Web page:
Such was precisely the turn of events in New York City after the untimely death of Elisa Izquierdo. Governor George Pataki first took the unusual step of releasing both an agency audit and a heretofore-confidential fatality report, exclaiming the agency's response to its mandate to protect children was "incomplete, inadequate and unacceptable" in a prepared press release (Office of the Governor, 1996). A program audit ordered by the Governor was performed by the State Department of Social Services. The audit selected a sampling of child protective services cases from the five boroughs of the City to determine if they had been properly handled by the agency. The agency overall managed to produce only 86% of the cases requested. The majority of the missing cases came from the Bronx, where only 75% of requested records were produced. These missing case records notwithstanding, the review indicated that there were violations of departmental procedures in 78% of the 400 sampled cases (New York State Department of Social Services, 1996).

"This is a systematic failure that we can no longer tolerate," Governor Pataki said in his release. "Mayor Guiliani and new ACS Commissioner Nicholas Scoppetta have moved aggressively to implement the recommendations of the audit and file a comprehensive corrective action plan with the state. They have demonstrated their commitment to improving this system."

"Elisa's death has already brought change to the child protective system in New York City," concluded the release. The vultures had made their descent. All that was missing now was the scapegoat. Adriano Novelo, Elisa's caseworker, was found guilty of failing to competently perform his duties and was fired from the agency. Novelo was the first New York City child welfare employee in over 20 years to be fired because a child in his care died from abuse or neglect (Shapiro & Stone, 1996). Then came the foster care panic.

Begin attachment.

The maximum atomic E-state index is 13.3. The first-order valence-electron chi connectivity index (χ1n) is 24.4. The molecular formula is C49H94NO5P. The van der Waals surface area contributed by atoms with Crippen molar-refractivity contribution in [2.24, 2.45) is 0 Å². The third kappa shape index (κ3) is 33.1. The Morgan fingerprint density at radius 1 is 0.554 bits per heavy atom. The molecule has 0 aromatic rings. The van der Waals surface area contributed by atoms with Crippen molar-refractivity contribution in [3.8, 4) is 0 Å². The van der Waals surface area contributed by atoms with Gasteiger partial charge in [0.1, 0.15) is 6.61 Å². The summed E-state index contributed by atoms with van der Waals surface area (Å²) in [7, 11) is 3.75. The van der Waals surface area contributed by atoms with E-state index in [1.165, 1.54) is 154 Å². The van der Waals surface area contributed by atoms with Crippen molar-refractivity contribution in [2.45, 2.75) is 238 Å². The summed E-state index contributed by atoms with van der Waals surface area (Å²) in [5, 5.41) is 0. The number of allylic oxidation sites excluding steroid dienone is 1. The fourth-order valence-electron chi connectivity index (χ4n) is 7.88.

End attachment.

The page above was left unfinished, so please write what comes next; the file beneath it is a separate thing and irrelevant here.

"I would like the caseworkers to err on the side of protecting the children," announced Nicholas Scoppetta, the former prosecutor named by Mayor Rudolph Guiliani to revamp the troubled agency. Shortly after Elisa's death made the headlines, Scoppetta sounded this call and defensive social work took hold in New York City as it never had before. What is defensive social work? As a Brooklyn judge, speaking on condition of anonymity, explained to the New York Times: "It's classic cover-your-rear-end behavior by people who are either genuinely frightened or cynical. I don't know if they are servicing people better, but all of a sudden, I have tons of cases, cases that they would not have normally filed." Said Jane Spinak, head of the Legal Aid Society's Juvenile Rights Project: "They are bringing many, many more cases into court. The question is whether they are cleaning up their act or whether, to protect themselves, they are shifting the burden of responsibility to the judges." Said Faye Moore, a senior official with the Social Services Employees Union Local 371: "People are working not to make mistakes, and that may not necessarily be in the best interests of the children. How so? Unnecessary removals" (Sexton, 1996).